Montblanc Unveils The 1858 Geosphere Chronograph 0 Oxygen Watch

Montblanc aims high with its watch designed to take on Mt Everest.


Montblanc’s been doing some interesting things with watches this year. Generally, I don’t pay a huge amount of attention to Montblanc’s watches, or maybe it’s that Montblanc doesn’t market itself to me. Either way, they don’t appear on my radar all that often, but this year they’ve been showing off some crackers. To mark an impending trip to the summit of Mount Everest, Montblanc has created this: the 1858 Geosphere Chronograph 0 Oxygen.

A little backstory first. In May of 2022, a man called Nimsdai Purja will attempt to climb to the summit of Mt Everest. Nimsdai, also known as Nims, had a long career in the UK’s armed forces before becoming a mountaineer, having spent six years as a member of the Ghurkas (an elite Nepalese contingent of the UK’s armed forces, known for carrying a kukri) and ten years in the Special Boat Service (think of it as the UK equivalent of SEAL Team 6 of the US Navy). In 2019, Nims left the armed forces to take up mountaineering and has made a success of himself if his website is anything to go by.

To help Nims on his way to the summit of Mt Everest this time, Montblanc has suppled a Geosphere with a special twist: there is no oxygen within the case. Montblanc says that this means the watch won’t suffer from condensation caused by rapid temperature changes at altitude. Not being a physicist, I wouldn’t be able to verify that myself.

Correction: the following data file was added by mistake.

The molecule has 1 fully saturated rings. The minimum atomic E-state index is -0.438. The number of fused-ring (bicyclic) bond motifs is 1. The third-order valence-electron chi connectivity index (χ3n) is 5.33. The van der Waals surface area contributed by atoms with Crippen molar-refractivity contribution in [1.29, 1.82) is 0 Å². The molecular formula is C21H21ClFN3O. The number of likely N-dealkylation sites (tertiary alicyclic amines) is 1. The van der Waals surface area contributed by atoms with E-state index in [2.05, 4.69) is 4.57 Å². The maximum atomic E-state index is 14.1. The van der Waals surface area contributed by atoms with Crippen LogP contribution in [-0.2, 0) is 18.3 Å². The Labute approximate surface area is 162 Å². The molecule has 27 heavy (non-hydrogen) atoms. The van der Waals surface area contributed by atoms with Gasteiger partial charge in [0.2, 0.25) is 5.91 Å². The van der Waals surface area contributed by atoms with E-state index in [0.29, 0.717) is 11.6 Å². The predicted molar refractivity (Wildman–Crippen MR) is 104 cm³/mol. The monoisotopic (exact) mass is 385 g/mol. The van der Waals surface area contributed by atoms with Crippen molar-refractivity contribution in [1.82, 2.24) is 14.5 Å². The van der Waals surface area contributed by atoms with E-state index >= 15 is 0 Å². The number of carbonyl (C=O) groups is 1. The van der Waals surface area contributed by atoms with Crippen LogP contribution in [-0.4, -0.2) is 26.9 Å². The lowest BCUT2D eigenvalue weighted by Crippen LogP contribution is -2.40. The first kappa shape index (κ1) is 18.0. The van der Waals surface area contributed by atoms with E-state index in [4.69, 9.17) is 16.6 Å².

The watch has a 44mm brushed titanium case which seems rugged, although if Montblanc was really serious about this being an outdoors watch they should have added some guards for the crown and pushers. The dial should be easily read, though, the large geospheres which depict accurate time in either hemisphere are the standout features. Even the subdials seem to stand out against the blue dial which is inspired by icy glaciers, the guilloché used to create this effect is called gratté boisé.

Powering this is the Sellita-based MB 29.27, it features a 4Hz beat rate and 46-hour power reserve and is hidden by an impressive caseback depicting our planet’s highest mountain. It’s not a standard Sellita movement, the chronograph module is made in-house and Montblanc has used specialist oils that are designed to perform flawlessly down to -50 degrees centigrade.

Montblanc has yet to release a price for this one. Visit Montblanc here.